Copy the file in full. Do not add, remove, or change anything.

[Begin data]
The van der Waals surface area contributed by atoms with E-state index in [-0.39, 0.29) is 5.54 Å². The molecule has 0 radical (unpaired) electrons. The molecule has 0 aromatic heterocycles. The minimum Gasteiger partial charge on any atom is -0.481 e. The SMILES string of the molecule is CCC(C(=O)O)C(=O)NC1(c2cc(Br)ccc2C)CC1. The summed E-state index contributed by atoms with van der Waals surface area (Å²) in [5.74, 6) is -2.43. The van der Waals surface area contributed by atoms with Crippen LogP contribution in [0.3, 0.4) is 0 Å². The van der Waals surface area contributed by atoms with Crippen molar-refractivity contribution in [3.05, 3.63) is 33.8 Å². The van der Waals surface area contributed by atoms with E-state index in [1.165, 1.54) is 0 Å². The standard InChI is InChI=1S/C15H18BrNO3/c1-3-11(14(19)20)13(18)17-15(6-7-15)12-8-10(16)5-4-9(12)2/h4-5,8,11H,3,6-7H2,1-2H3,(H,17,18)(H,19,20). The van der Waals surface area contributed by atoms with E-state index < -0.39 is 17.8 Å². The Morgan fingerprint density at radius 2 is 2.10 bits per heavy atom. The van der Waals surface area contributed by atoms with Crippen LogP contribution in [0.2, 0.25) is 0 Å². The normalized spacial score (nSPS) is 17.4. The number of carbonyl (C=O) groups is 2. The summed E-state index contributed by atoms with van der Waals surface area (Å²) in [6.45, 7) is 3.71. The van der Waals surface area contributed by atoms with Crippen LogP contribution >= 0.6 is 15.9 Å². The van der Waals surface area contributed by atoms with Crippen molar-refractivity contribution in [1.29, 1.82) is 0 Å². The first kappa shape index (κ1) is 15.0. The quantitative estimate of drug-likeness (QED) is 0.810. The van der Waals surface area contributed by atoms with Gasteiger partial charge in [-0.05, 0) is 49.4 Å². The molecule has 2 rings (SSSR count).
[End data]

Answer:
The van der Waals surface area contributed by atoms with E-state index in [-0.39, 0.29) is 5.54 Å². The molecule has 0 radical (unpaired) electrons. The molecule has 0 aromatic heterocycles. The minimum Gasteiger partial charge on any atom is -0.481 e. The SMILES string of the molecule is CCC(C(=O)O)C(=O)NC1(c2cc(Br)ccc2C)CC1. The summed E-state index contributed by atoms with van der Waals surface area (Å²) in [5.74, 6) is -2.43. The van der Waals surface area contributed by atoms with Crippen LogP contribution in [0.3, 0.4) is 0 Å². The van der Waals surface area contributed by atoms with Crippen molar-refractivity contribution in [3.05, 3.63) is 33.8 Å². The van der Waals surface area contributed by atoms with E-state index in [1.165, 1.54) is 0 Å². The standard InChI is InChI=1S/C15H18BrNO3/c1-3-11(14(19)20)13(18)17-15(6-7-15)12-8-10(16)5-4-9(12)2/h4-5,8,11H,3,6-7H2,1-2H3,(H,17,18)(H,19,20). The van der Waals surface area contributed by atoms with E-state index < -0.39 is 17.8 Å². The Morgan fingerprint density at radius 2 is 2.10 bits per heavy atom. The van der Waals surface area contributed by atoms with Crippen LogP contribution in [0.2, 0.25) is 0 Å². The normalized spacial score (nSPS) is 17.4. The number of carbonyl (C=O) groups is 2. The summed E-state index contributed by atoms with van der Waals surface area (Å²) in [6.45, 7) is 3.71. The van der Waals surface area contributed by atoms with Crippen LogP contribution >= 0.6 is 15.9 Å². The van der Waals surface area contributed by atoms with Crippen molar-refractivity contribution in [1.29, 1.82) is 0 Å². The first kappa shape index (κ1) is 15.0. The quantitative estimate of drug-likeness (QED) is 0.810. The van der Waals surface area contributed by atoms with Gasteiger partial charge in [-0.05, 0) is 49.4 Å². The molecule has 2 rings (SSSR count).